Safe and Healthy Sleep

How much sleep does your child actually need?

22 Jul, 2015

Baby and toddler sleep is an emotive issue for many people, and it’s easy to understand why. Lack of sleep can be devastating, but then it might also be worrying if your child sleeps too much. There are so many questions parents have - Why does your baby wake three times every night but your friend’s sleeps through? Why does your mum say that your baby seems to need so much more sleep than you did when you were a baby? How come your toddler sleeps so much less now that he used to?

We all know that babies need lots of sleep, but what are the recommended figures? Well, for the first three months of life, the average baby needs between 15 and 16 hours per day. In the first month, this is usually pretty evenly divided between day sleeps and night sleeps, but by the end of the third month they usually sleep longer at night (10-11 hours) and less in the day (4-5 hours). Once they hit 11 hours for their night time sleep, until the age of about 5 or 6, when the average sleep time starts to slowly reduce until by 16, they need about 9 hours  (though anyone who knows any teenagers might take issue with that figure!) Meanwhile, the lengths of babies’ daytime sleeps continue to fall, so that by the age of 2, they need about 1.5 hours, by 3 this is down to 30 -45 minutes. Some children may have completely dropped daytime naps by this age, and the majority have by 4. For a more detailed breakdown of sleep patterns for different ages, see the NHS website at

So what if your child’s sleep times don’t match these recommended times? Well firstly, don’t panic! Remember that these are just guidelines and that it’s very common and quite normal for children to sleep up to two hours more or less than these figures. As in so many other areas, all children are different.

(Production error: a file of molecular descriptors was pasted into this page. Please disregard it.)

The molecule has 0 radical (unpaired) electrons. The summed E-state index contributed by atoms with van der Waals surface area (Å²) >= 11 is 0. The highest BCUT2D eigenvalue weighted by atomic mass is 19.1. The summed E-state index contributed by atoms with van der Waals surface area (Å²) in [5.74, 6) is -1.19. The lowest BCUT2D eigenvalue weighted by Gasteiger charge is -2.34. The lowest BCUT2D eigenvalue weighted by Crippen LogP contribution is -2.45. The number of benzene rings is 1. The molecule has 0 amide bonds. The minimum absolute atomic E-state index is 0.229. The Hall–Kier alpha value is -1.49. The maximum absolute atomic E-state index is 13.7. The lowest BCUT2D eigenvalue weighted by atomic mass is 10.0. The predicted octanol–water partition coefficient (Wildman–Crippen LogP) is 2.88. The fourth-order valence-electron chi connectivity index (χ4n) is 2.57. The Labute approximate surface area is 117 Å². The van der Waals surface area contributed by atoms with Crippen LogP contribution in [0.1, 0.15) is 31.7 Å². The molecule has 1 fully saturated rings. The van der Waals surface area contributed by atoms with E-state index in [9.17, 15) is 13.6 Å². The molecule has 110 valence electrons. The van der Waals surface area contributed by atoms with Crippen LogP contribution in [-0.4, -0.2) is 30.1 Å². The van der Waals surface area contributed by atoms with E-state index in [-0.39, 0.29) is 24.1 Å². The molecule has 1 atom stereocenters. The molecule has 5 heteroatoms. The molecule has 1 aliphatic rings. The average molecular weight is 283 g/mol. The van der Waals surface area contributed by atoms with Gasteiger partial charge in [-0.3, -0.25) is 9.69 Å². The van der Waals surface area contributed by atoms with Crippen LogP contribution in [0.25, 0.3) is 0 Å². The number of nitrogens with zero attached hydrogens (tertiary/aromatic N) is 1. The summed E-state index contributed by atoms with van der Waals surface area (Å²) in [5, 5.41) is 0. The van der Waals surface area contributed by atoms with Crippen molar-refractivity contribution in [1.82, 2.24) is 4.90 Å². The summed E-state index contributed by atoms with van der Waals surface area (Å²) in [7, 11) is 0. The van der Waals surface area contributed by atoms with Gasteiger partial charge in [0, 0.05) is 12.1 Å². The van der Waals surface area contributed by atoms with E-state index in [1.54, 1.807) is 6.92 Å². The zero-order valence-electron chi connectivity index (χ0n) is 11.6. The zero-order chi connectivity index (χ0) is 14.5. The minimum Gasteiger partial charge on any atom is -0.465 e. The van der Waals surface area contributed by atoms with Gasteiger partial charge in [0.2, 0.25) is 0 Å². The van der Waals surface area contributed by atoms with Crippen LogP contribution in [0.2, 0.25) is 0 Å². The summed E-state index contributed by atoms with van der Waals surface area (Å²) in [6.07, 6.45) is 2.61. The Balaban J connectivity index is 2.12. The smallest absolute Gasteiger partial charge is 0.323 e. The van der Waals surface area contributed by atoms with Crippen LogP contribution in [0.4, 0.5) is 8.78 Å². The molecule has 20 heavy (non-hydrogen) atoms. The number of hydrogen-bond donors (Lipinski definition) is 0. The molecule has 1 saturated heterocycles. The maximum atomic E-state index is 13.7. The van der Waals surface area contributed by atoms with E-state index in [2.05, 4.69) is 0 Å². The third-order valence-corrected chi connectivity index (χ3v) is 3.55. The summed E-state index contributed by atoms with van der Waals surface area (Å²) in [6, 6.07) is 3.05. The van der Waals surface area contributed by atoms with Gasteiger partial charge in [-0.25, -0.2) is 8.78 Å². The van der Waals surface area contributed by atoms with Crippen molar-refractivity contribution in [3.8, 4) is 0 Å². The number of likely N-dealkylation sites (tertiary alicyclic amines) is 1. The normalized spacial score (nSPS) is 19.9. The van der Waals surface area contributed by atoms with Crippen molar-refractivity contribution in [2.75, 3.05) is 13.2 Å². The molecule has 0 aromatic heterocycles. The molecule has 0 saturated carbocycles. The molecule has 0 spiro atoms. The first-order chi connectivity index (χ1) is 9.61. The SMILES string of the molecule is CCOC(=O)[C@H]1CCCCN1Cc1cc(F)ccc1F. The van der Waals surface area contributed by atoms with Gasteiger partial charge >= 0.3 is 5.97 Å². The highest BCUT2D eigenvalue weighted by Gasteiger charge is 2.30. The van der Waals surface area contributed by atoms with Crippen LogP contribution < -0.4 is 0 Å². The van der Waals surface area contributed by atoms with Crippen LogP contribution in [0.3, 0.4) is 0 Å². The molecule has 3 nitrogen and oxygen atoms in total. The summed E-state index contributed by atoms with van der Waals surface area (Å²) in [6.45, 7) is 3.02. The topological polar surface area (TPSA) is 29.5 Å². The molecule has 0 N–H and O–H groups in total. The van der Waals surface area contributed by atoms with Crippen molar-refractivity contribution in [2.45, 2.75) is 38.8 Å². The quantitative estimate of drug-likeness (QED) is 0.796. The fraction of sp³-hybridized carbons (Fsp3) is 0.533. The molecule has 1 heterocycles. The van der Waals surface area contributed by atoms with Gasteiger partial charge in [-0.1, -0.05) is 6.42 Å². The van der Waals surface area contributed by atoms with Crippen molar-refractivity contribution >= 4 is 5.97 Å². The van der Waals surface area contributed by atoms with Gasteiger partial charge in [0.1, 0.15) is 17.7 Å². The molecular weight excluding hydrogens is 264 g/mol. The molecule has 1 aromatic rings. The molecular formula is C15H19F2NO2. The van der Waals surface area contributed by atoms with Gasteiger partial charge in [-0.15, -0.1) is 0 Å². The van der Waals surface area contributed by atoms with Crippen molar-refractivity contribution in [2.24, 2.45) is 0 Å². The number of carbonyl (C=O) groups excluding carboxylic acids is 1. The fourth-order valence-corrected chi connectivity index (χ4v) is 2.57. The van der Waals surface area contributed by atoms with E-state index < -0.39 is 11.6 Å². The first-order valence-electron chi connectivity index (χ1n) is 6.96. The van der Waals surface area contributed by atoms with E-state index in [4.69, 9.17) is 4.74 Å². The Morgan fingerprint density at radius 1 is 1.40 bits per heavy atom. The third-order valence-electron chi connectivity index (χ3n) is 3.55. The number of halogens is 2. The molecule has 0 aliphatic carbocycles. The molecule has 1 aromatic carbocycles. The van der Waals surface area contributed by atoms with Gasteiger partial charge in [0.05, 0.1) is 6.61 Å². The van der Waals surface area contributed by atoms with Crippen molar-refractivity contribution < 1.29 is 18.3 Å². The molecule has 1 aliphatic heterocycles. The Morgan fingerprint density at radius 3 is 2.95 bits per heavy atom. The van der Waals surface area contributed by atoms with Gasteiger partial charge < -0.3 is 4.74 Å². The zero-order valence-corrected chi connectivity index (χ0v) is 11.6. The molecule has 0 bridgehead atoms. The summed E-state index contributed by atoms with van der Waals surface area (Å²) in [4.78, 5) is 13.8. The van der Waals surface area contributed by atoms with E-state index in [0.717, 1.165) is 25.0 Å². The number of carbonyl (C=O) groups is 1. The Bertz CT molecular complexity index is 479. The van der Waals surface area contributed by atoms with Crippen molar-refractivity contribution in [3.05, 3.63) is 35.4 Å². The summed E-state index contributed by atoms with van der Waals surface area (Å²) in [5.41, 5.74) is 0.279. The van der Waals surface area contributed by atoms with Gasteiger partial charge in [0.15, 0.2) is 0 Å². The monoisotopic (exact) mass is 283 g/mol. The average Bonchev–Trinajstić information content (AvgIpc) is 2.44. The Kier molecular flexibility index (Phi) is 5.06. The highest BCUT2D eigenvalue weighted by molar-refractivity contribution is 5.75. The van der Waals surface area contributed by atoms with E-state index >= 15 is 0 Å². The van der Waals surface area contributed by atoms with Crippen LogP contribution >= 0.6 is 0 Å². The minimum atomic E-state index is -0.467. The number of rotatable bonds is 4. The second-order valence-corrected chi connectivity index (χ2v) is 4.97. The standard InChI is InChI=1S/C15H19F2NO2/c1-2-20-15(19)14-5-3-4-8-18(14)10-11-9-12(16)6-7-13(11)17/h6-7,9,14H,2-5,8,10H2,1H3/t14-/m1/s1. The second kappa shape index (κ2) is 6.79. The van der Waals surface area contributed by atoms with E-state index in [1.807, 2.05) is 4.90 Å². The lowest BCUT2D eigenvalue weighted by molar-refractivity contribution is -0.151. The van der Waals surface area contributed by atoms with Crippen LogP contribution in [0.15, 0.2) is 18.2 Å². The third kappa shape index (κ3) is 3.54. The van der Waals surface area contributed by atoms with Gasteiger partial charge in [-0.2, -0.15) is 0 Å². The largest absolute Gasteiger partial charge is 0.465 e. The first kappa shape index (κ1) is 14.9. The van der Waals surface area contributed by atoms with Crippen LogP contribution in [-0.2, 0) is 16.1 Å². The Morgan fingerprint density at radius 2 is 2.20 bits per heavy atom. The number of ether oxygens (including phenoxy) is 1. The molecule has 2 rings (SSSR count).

So how do you know if your child isn’t getting enough sleep? The following things can indicate that a child is sleep deprived, if they occur regularly:

  • Falling asleep in the car almost every time
  • You have to wake your child most mornings
  • Your child is irritable during the day
  • Occasionally they’ll have ‘catch up’ nights where they go to sleep much earlier than usual

If you think your child is not getting enough sleep, then you might want to take steps to change this. Altering bedtime routines, using blackout curtains in the summer, making dinner times earlier, and not letting them sleep in late can all help. Also, making sure that they’re not too hot or cold at night is important as this can cause them to wake repeatedly. A sleeping bag is ideal for keeping babies’ and children’s body temperatures constant throughout the night. For babies and younger children, you might consider sleep training, although this might not be for everyone. You can take a look at the Sleep Centre on our website if you’d like to know more about sleep training.